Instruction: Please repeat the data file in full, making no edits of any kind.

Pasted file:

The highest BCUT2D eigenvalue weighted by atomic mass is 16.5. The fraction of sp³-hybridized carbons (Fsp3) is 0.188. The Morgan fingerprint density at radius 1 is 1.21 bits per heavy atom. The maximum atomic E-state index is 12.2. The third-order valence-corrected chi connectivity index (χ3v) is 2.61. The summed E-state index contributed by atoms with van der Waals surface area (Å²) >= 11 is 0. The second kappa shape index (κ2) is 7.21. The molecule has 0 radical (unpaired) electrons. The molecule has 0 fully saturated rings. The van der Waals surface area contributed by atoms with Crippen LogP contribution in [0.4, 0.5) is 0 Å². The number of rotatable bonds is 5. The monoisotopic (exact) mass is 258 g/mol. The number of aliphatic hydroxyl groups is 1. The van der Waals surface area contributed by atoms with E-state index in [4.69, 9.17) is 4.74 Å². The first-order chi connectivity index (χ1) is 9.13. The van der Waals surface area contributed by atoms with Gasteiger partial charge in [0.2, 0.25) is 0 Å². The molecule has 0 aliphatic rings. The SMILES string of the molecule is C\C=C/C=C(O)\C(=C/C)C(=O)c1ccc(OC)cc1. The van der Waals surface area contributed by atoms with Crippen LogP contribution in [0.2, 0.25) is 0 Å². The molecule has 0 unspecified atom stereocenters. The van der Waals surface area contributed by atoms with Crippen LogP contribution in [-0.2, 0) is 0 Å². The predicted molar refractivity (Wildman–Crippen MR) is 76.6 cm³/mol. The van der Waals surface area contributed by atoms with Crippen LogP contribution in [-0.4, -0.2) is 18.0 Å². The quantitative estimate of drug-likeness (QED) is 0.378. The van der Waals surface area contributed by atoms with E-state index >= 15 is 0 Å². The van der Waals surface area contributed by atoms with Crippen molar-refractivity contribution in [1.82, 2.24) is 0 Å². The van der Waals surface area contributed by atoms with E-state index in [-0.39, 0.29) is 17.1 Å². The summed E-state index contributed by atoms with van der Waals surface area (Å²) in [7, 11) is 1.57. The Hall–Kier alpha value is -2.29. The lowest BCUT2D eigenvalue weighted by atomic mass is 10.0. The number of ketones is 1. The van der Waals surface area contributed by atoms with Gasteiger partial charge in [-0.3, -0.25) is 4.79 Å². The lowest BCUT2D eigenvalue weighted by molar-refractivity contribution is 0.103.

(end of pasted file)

The highest BCUT2D eigenvalue weighted by atomic mass is 16.5. The fraction of sp³-hybridized carbons (Fsp3) is 0.188. The Morgan fingerprint density at radius 1 is 1.21 bits per heavy atom. The maximum atomic E-state index is 12.2. The third-order valence-corrected chi connectivity index (χ3v) is 2.61. The summed E-state index contributed by atoms with van der Waals surface area (Å²) >= 11 is 0. The second kappa shape index (κ2) is 7.21. The molecule has 0 radical (unpaired) electrons. The molecule has 0 fully saturated rings. The van der Waals surface area contributed by atoms with Crippen LogP contribution in [0.4, 0.5) is 0 Å². The number of rotatable bonds is 5. The monoisotopic (exact) mass is 258 g/mol. The number of aliphatic hydroxyl groups is 1. The van der Waals surface area contributed by atoms with E-state index in [4.69, 9.17) is 4.74 Å². The first-order chi connectivity index (χ1) is 9.13. The van der Waals surface area contributed by atoms with Gasteiger partial charge in [0.2, 0.25) is 0 Å². The molecule has 0 aliphatic rings. The SMILES string of the molecule is C\C=C/C=C(O)\C(=C/C)C(=O)c1ccc(OC)cc1. The van der Waals surface area contributed by atoms with Crippen LogP contribution in [0.2, 0.25) is 0 Å². The molecule has 0 unspecified atom stereocenters. The van der Waals surface area contributed by atoms with Crippen LogP contribution in [-0.2, 0) is 0 Å². The predicted molar refractivity (Wildman–Crippen MR) is 76.6 cm³/mol. The van der Waals surface area contributed by atoms with Crippen LogP contribution in [-0.4, -0.2) is 18.0 Å². The quantitative estimate of drug-likeness (QED) is 0.378. The van der Waals surface area contributed by atoms with E-state index >= 15 is 0 Å². The van der Waals surface area contributed by atoms with Crippen molar-refractivity contribution in [1.82, 2.24) is 0 Å². The van der Waals surface area contributed by atoms with E-state index in [-0.39, 0.29) is 17.1 Å². The summed E-state index contributed by atoms with van der Waals surface area (Å²) in [7, 11) is 1.57. The Hall–Kier alpha value is -2.29. The lowest BCUT2D eigenvalue weighted by atomic mass is 10.0. The number of ketones is 1. The van der Waals surface area contributed by atoms with Gasteiger partial charge in [-0.3, -0.25) is 4.79 Å². The lowest BCUT2D eigenvalue weighted by molar-refractivity contribution is 0.103.